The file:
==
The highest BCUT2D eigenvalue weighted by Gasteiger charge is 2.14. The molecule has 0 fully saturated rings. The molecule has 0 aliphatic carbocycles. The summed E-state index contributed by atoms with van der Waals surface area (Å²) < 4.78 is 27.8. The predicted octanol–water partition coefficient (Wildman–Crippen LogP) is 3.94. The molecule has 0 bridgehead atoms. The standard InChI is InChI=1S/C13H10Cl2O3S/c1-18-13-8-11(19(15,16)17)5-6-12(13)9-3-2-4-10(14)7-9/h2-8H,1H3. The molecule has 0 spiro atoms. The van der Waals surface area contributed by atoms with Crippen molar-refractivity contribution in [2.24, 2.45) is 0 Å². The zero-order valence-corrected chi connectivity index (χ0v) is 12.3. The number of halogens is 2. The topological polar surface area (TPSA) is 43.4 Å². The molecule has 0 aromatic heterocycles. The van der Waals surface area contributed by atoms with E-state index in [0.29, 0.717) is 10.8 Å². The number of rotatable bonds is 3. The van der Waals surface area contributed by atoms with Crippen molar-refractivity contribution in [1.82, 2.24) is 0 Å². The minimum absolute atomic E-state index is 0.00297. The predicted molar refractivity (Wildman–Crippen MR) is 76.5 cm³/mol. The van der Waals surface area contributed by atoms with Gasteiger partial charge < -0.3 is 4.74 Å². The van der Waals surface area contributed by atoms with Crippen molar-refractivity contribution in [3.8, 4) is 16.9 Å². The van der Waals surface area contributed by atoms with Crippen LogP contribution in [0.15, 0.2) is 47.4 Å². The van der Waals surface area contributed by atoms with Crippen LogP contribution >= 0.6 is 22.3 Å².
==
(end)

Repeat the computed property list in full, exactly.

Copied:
The highest BCUT2D eigenvalue weighted by Gasteiger charge is 2.14. The molecule has 0 fully saturated rings. The molecule has 0 aliphatic carbocycles. The summed E-state index contributed by atoms with van der Waals surface area (Å²) < 4.78 is 27.8. The predicted octanol–water partition coefficient (Wildman–Crippen LogP) is 3.94. The molecule has 0 bridgehead atoms. The standard InChI is InChI=1S/C13H10Cl2O3S/c1-18-13-8-11(19(15,16)17)5-6-12(13)9-3-2-4-10(14)7-9/h2-8H,1H3. The molecule has 0 spiro atoms. The van der Waals surface area contributed by atoms with Crippen molar-refractivity contribution in [2.24, 2.45) is 0 Å². The zero-order valence-corrected chi connectivity index (χ0v) is 12.3. The number of halogens is 2. The topological polar surface area (TPSA) is 43.4 Å². The molecule has 0 aromatic heterocycles. The van der Waals surface area contributed by atoms with E-state index in [0.29, 0.717) is 10.8 Å². The number of rotatable bonds is 3. The van der Waals surface area contributed by atoms with Crippen molar-refractivity contribution in [1.82, 2.24) is 0 Å². The minimum absolute atomic E-state index is 0.00297. The predicted molar refractivity (Wildman–Crippen MR) is 76.5 cm³/mol. The van der Waals surface area contributed by atoms with Gasteiger partial charge < -0.3 is 4.74 Å². The van der Waals surface area contributed by atoms with Crippen molar-refractivity contribution in [3.8, 4) is 16.9 Å². The van der Waals surface area contributed by atoms with Crippen LogP contribution in [0.15, 0.2) is 47.4 Å². The van der Waals surface area contributed by atoms with Crippen LogP contribution >= 0.6 is 22.3 Å².